UN envoy says Afghan women ban makes Taliban recognition “nearly impossible”

The United Nations envoy to Afghanistan and head of the UN Assistance Mission in Afghanistan (UNAMA) has said that it will be “nearly impossible” for the international community to recognize the Taliban government as long as restrictions on women and girls remain in place in the war-ravaged country.

Roza Otunbayeva told the UN Security Council on Wednesday that the Taliban have asked to be recognised by the UN and its member nations, “but at the same time, they act against the key values expressed in the United Nations Charter”.

“In my regular discussions with the de facto authorities, I am blunt about the obstacles they have created for themselves by the decrees and restrictions they have enacted, in particular against women and girls,” Otunbayeva told the Security Council.

“We have conveyed to them that as long as these decrees are in place, it is nearly impossible that their government will be recognised by members of the international community,” Otunbayeva added.

Afghanistan’s Taliban government is not officially recognised by any foreign country or international organisation since seizing power in August 2021 as United States and NATO forces were in the final weeks of withdrawing from the country after two decades of war.

The Taliban initially promised a more moderate rule than during their first stint in power from 1996 to 2001, but have since started to enforce restrictions on women and girls, including barring women from most jobs and public places such as parks, baths and gyms. Girls are also banned from education beyond sixth grade.

Despite appeals to the Taliban, Otunbayeva reported no change to the restrictions on women and girls, including an April ban on Afghan women working for the UN.

Otunbayeva stated the Taliban had given her no explanation for the ban, “and no assurances that it will be lifted”, according to the UN News site.

“It is also clear that these decrees are highly unpopular among the Afghan population. They cost the Taliban both domestic and international legitimacy while inflicting suffering on half of their population and damaging the economy,” Otunbayeva continued, according to UN News.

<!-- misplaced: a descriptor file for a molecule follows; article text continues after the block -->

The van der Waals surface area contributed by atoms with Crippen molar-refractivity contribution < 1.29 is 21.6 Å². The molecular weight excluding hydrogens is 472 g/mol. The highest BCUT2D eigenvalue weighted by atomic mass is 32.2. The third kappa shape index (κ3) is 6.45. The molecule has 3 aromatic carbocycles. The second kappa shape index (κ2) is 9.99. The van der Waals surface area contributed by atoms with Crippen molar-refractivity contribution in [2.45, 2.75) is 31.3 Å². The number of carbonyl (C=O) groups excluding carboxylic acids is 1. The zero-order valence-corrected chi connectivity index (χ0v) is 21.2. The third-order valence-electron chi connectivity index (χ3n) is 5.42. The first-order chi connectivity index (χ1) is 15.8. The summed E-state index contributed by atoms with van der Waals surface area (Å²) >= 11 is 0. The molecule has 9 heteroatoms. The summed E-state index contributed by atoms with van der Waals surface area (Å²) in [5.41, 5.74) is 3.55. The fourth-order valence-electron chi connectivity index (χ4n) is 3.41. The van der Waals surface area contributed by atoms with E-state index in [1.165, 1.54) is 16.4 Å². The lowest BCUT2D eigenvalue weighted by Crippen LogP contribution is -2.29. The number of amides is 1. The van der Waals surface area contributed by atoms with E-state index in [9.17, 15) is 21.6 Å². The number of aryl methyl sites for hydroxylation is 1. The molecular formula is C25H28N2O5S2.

The UN remains “steadfast” that female national staff will not be replaced by male staff “as some Taliban authorities have suggested”, she added.

In late April, the Security Council unanimously approved a resolution calling on the Taliban to swiftly reverse the increasingly harsh constraints imposed on women and girls and condemned the ban on Afghan women working for the UN, calling it “unprecedented in the history of the United Nations”.

In her frank political assessment, the UN envoy also told council members that the Taliban regime “remains insular and autocratic”, with “an unaccountable central authority” and an all-male government almost entirely from its Pashtun and rural base.

And while the country’s economy is currently stable in terms of inflation and exchange rates, which the UN envoy said was due in part to a reduction in corruption, severe household poverty is a concern with 58 percent of the population “struggling to satisfy basic needs”, UN News reported.

Concluding her address to the council, Otunbayeva said the UN in Afghanistan will continue to engage with the country’s Taliban rulers, but noted that much more could be done if restrictions on women were lifted.

“We could do much more, however, if the Taliban rescinded its punishing restrictions on its female population,” she said, according to UN News.

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